The Whitney Kropp story: What’s wrong with teaching kids the ‘Golden Rule’????

30 Sep

Here’s today’s COMMENT FROM AN OLD FART: At the core of bullying is a basic lack of respect for the individual who is being bullied, no matter the pretext for the bullying. The Tanenbaum Center which honors the work of the late Rabbi Marc Tanenbaum has a really good definition of the “Golden Rule” which is stated in an interview with Joyce Dubensky entitled, The Golden Rule Around the World At the core of all bullying is a failure to recognize another’s humanity and a basic lack of respect for life. At the core of the demand for personal expression and failure to tolerate opinions which are not like one’s own is a self-centeredness which can destroy the very society it claims to want to protect.


The Daily Mail has written an excellent synopsis of the bullying incident involving Whitney Kropp in the article, You shall go to the prom! Bullied teen who was saved by kindness of town after cruel prank shows off her new hair ahead of big night:

Whitney Kropp, 16, elected to homecoming court earlier this month – only to find out it had been a prank by popular students

  • Facebook page set up in support of sophomore, and donations pour in for her hair, make-up and a dress for the homecoming dance tonight
  • More than 1,000 showed up at homecoming game last night to support her
  • ‘The kids that are bullying you, do not let them bring you down,’ Whitney said after ceremony…

But her triumph turned to humiliation when she found out from other students that her nomination was nothing but a prank by the popular kids at the school – and she was told that the male student who was elected with her had withdrawn.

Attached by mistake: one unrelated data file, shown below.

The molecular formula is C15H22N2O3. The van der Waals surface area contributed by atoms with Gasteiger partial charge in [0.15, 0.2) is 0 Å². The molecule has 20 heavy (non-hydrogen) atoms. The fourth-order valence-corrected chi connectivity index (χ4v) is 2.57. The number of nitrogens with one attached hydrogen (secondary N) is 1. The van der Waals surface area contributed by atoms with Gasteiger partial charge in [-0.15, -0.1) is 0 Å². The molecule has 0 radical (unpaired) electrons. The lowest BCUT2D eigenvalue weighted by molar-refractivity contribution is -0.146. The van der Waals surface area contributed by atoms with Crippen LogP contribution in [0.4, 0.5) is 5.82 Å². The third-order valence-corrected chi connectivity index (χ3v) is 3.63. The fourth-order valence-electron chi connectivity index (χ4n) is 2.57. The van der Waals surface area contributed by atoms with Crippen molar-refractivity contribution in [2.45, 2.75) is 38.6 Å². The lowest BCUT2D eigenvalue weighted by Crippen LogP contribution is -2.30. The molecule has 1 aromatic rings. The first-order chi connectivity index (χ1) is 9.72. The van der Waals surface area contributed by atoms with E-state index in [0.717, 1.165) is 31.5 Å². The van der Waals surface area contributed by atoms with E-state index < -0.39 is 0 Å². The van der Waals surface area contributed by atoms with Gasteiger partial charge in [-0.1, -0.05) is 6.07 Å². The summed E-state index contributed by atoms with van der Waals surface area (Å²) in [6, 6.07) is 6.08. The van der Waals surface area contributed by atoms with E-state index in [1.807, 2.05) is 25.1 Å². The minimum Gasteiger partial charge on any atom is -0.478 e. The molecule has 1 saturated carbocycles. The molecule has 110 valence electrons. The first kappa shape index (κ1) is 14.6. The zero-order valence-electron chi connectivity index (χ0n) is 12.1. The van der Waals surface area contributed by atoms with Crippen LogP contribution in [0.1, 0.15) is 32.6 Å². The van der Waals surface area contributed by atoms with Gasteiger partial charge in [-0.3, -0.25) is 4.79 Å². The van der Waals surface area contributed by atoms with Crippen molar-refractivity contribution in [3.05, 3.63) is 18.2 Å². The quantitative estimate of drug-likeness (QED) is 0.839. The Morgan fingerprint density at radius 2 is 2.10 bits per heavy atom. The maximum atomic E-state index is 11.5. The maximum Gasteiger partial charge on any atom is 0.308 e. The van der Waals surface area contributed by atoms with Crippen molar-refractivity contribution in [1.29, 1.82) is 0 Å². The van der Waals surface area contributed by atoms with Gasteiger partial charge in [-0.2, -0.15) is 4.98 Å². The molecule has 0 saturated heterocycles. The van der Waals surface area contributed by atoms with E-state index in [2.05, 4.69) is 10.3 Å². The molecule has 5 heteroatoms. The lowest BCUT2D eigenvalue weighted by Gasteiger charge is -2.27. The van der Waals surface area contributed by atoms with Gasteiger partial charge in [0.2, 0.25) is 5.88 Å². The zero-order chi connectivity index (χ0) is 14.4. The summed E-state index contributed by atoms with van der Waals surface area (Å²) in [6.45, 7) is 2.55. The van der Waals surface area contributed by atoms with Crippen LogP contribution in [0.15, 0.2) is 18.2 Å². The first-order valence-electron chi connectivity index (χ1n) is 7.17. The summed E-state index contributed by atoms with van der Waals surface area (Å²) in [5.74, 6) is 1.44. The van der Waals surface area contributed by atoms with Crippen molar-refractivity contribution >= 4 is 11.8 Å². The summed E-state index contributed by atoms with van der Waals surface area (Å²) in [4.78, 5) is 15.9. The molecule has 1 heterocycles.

She said the prank hit hard and she even considered suicide.

But in an impressive show of support, her community rallied around her.

Local businesses offered to pay for her homecoming dress and shoes, for her to get her hair done, and even to buy her homecoming dance dinner.

A Support Whitney Facebook page has received more than 100,000 likes, after her heartbreaking tale of bullying resonated with hundreds of thousands around the country.

A natural question is whether “values education” in schools would affect the number of instances of bullying? For a really good description of the goal of “values education,” see Teaching Values in School: An Interview with Steve Johnson

The Tanenbaum Center which honors the work of the late Rabbi Marc Tanenbaum has a really good definition of the “Golden Rule” which is stated in an interview with Joyce Dubensky entitled, The Golden Rule Around the World

At its simplest, it’s really just “being kind.” Caring about other people. That means putting that kindness into action and treating people with compassion. It means trying to understand people’s beliefs and needs. It means not harming others and actively working to eliminate harm….
What concrete steps can people take to start to put the Rule into practice?

Practically, there are steps that institutions and individuals can take to make a difference.

Institutionally, there are anti-discrimination and accommodation policies you can put into place to ensure that employees aren’t unduly thwarted in their ability to practice their religions. Educational institutions can make sure that teachers are properly trained to create inclusive, multi-cultural and multi-religious classrooms. And hospitals can work proactively with patients who may not want treatment that conflicts with their religion.

There are also things we can all do on the individual level. We can notice people who are not from our own group – people who have different practices or beliefs – and be interested in them. We can be curious about who they are and what their lives are like, without applying stereotypes. We can ask questions with curiosity and respect and truly listen to and digest the answers. And we can be willing to share about ourselves, our own beliefs and our own experiences.